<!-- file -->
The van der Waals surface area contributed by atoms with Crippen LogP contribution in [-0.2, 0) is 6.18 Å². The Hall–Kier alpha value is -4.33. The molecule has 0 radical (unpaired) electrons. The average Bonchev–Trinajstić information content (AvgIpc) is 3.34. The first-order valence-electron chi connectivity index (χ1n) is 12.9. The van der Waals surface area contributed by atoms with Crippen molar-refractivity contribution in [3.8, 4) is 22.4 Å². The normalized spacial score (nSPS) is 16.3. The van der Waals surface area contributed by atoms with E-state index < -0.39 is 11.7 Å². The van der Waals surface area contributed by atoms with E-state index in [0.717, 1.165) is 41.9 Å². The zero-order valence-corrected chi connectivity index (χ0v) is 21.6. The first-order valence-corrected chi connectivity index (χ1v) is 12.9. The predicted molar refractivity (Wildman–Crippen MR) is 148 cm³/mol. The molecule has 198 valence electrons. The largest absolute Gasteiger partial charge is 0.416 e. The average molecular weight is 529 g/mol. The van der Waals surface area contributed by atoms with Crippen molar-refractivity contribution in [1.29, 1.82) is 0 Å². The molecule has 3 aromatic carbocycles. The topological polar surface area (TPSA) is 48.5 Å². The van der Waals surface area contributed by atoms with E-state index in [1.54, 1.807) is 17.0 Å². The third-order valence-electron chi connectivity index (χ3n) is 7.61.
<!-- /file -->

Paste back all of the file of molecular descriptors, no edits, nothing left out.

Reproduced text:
The van der Waals surface area contributed by atoms with Crippen LogP contribution in [-0.2, 0) is 6.18 Å². The Hall–Kier alpha value is -4.33. The molecule has 0 radical (unpaired) electrons. The average Bonchev–Trinajstić information content (AvgIpc) is 3.34. The first-order valence-electron chi connectivity index (χ1n) is 12.9. The van der Waals surface area contributed by atoms with Crippen molar-refractivity contribution in [3.8, 4) is 22.4 Å². The normalized spacial score (nSPS) is 16.3. The van der Waals surface area contributed by atoms with E-state index < -0.39 is 11.7 Å². The van der Waals surface area contributed by atoms with E-state index in [0.717, 1.165) is 41.9 Å². The zero-order valence-corrected chi connectivity index (χ0v) is 21.6. The first-order valence-corrected chi connectivity index (χ1v) is 12.9. The predicted molar refractivity (Wildman–Crippen MR) is 148 cm³/mol. The molecule has 198 valence electrons. The largest absolute Gasteiger partial charge is 0.416 e. The average molecular weight is 529 g/mol. The van der Waals surface area contributed by atoms with Crippen molar-refractivity contribution in [1.29, 1.82) is 0 Å². The molecule has 3 aromatic carbocycles. The topological polar surface area (TPSA) is 48.5 Å². The van der Waals surface area contributed by atoms with E-state index in [1.54, 1.807) is 17.0 Å². The third-order valence-electron chi connectivity index (χ3n) is 7.61.